A highlight of the collection is the ease of exploring the database itself. By browsing user-friendly categories (or using the interface’s intuitive search functions), viewers are able to select resources, for example, that focus on places (China, Haiti, Turkey, etc.), people (Slobodan Milosevic, Augusto Pinochet, Woodrow Wilson), disciplines (diplomacy, geography, politics), themes (international response, post-conflict support, transitional justice), events (Argentina’s Dirty War, global counterterrorism, the Israeli-Palestinian conflict), and more. In terms of content, Rwanda, Armenia, and Bosnia form the bulk of materials, with Rwanda alone contributing more than 1,700 records. A keyword search for Darfur, for example, yielded more than 100 results, with a mix of reports from sources including the United Nations, Amnesty International, Human Rights Watch, and US congressional hearings, along with clips from documentaries, images, and full-text books. In perusing the site, some unique items were found that are not easily accessible elsewhere.

The site features an interactive time line and maps, but the primary source materials (notably interviews, first-hand accounts, and news reports) remain the star attraction among the contents. Considering current events, this curated collection offers students and researchers a range of excellent primary sources and coverage extensive enough to suit historical researchers and those seeking context for more recent news events. Summing Up: Highly recommended. All readership levels. —J. A. Hardenbrook, Carroll University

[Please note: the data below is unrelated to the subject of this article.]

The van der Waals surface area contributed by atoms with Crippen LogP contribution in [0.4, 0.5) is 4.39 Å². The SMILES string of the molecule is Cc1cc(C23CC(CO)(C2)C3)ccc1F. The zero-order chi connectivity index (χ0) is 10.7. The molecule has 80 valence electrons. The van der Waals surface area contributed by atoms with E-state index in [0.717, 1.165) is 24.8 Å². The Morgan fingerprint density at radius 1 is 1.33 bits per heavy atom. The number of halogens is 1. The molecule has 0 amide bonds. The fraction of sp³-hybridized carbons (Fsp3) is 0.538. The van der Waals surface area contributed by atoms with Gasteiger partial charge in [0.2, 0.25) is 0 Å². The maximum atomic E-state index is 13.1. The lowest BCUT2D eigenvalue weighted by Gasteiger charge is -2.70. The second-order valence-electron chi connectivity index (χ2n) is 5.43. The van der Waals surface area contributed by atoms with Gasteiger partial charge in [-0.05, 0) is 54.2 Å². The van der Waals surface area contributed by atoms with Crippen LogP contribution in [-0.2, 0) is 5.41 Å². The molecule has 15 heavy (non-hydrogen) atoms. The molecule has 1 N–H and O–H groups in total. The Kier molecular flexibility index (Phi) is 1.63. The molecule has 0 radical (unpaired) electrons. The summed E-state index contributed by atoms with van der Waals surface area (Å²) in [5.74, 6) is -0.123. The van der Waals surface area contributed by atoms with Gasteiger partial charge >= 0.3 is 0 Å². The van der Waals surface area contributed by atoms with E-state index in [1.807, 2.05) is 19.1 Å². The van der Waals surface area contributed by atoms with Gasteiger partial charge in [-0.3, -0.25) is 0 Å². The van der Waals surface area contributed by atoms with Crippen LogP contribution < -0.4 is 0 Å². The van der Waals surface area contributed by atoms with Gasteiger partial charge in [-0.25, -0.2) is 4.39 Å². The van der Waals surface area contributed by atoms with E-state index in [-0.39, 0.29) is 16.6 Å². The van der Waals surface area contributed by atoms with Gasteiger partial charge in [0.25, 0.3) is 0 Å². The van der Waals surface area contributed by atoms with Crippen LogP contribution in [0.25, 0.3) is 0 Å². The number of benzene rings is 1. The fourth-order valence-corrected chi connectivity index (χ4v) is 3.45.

Open Modernisms, From Stephen Ross and J. Matthew Huculak, University of Victoria.

[Visited Feb’17] This free platform allows modernist instructors and scholars to find, remix, and create custom course packs and anthologies of primary source materials. As the name implies, the site’s content focuses on works in the humanities from approximately 1890-1940. Users are encouraged to add to the novels, essays, criticism, poems and other documents in the collection, so the 300+ items currently available should increase rapidly as the user community grows. All items are in the public domain in Canada, where the site originates. The interface facilitates uploading source documents or course descriptions, syllabi, table of contents, or other pedagogical materials useful in a course pack. The straightforward interface makes it easy to find, select, and arrange particular items for an anthology and then download the personalized compilation. The download consists of a series of ordered PDF files suitable for digital distribution or printing. Anthologies created on the site remain for others to use or rearrange; all are licensed under a Creative Commons license.

Humanities postdoctoral fellows Matthew Huculak (Univ. of Victoria, Canada) and Claire Battershill (Simon Fraser Univ., Canada) act as project leaders for the site, and associate professor of English Stephen Ross (Univ. of Victoria, Canada) is credited along with Huculak for developing the course-pack builder. Because the platform is open source, based on a customized Islandora module with code available on the collaborative software-builder site GitHub, it is adaptable for use in other subject areas, like the open-source Romantics (1750-1850) project currently in development at Simon Fraser. Overall, this site serves well as a tool for faculty to use in developing courses for undergraduates or graduates. Summing Up: Recommended. Faulty and instructors or academic technology administrators. —M. F. Jones, Brevard College

Silent Film Sound & Music Archive, from Kendra Preston Leonard.